From the summer of 2009 through 2012, I was an American economist living in Beijing.

Although an avid stock investor, I have never once owned a Chinese listed company.

Let me tell you why.

Traditionally, Chinese households have had (basically) two places to put their savings: the banking system and residential real estate.

With housing prices falling in most large cities, more Chinese households have turned to stocks to build their savings in recent years.

The Chinese authorities have openly encouraged this allocation and according to The Wall Street Journal, China now has 90 million retail stock investors—outnumbering the 88 million members of its Communist Party.

Since most stocks have been purchased on 50 percent margin (50 percent of the stock price has been borrowed) a fall in stock prices requires investors to put up additional money, perpetuating the downward cycle.

There is nothing more important than transparency and trust between a creditor and debtor in the ownership of securities.

Despite possessing the second largest stock market in the world (measured in stock market capitalization) after the United States, China lacks most of the attributes of imbuing and sustaining investors’ confidence.

An incredible 80 percent of the companies listed on the Shanghai Stock Exchange Composite are state-owned.

As a result, politics play an enormous role in market cycles and financial returns.

Investors are essentially betting on political information, rumor and hearsay.

In addition to this, the Chinese banking system is highly leveraged and has been continuously bailed out over the years (The higher the leverage the greater the risk).

China is attempting to restructure its economy towards a more “market-based” system through developing its bond and equity markets in order to rely less on its banking system.

At first, this transition appeared to be working.

It has now, however, lost more than 30 percent of its value since the equity market peaked in mid-June (it more than doubled in value in the previous 18 months).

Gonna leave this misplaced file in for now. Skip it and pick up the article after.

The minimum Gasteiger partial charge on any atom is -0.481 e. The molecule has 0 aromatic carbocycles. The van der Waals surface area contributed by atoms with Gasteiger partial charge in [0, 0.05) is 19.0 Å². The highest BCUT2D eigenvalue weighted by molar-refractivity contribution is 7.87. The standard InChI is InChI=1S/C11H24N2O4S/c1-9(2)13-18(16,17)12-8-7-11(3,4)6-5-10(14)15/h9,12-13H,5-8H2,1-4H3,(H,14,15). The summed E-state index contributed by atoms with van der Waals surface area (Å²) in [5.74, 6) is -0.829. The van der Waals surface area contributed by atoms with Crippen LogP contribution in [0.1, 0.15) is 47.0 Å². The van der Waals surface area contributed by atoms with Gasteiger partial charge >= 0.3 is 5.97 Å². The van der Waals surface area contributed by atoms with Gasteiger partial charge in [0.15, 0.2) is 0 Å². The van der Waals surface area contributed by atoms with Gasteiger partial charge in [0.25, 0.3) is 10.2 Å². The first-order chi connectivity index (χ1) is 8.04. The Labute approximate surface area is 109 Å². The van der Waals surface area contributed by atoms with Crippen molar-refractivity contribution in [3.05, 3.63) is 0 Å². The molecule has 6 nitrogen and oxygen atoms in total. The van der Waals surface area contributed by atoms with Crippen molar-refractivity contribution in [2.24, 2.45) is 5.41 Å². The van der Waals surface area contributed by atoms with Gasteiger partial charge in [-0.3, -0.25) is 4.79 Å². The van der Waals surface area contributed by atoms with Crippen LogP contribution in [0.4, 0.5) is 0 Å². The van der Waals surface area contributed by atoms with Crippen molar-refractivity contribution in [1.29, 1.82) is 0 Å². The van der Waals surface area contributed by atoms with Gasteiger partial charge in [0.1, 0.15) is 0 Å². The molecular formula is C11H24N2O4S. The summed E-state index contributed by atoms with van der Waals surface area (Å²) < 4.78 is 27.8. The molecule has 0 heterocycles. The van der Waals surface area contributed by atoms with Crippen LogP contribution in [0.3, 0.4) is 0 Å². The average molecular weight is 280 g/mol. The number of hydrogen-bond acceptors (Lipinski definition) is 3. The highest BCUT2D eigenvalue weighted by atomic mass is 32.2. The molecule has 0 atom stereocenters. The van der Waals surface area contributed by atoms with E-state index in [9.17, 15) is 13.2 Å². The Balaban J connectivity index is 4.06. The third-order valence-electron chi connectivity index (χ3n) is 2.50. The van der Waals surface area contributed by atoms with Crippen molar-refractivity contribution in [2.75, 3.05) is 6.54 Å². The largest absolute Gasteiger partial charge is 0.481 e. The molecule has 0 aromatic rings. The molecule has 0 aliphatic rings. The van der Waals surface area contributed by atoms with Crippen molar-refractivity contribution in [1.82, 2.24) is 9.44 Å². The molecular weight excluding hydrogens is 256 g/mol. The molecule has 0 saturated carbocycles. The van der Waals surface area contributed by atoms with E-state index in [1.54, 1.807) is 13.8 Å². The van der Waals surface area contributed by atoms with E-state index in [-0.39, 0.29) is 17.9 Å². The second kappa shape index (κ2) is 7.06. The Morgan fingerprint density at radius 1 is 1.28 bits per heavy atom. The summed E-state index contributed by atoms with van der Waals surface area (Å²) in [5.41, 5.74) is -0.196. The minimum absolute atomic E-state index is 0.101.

In response to the precipitous market meltdown on Wednesday morning of this week, more than half of China’s 2,800 listed companies suspended trading.

How does the draconian decline in Chinese equities in such a short period of time potentially impact the Chinese economy and political outlook?

First, a fall in stock prices (Chinese shares were already selling relatively cheap before the correction) directly increases the cost of capital, making it harder for Chinese corporations to raise fresh capital and move up the technological chain.

For most emerging markets trapped in the infamous middle-income-trap, this could have ominous consequences.

The political outlook is much more difficult to discern.

While the Chinese government has quadrupled its aggregate debt since 2008—from $7 trillion to $28 trillion, primarily from a massive government stimulus—a financial crisis could run one of two directions.

On the one hand, it could force the central authorities to accelerate free-market reforms; particularly if they view they have no choice.

Alternatively Chinese authorities could clamp down even more and double down on promoting nationalism, which does not bode well for the precarious situation in the Pacific. In 2007 and 2008, the Shanghai Composite index fell from 6,000 to below 2,000, yet the Chinese economy ploughed ahead with few hiccups.

This time, however, it could be very different.

I will certainly not be buying any Chinese stocks anytime soon.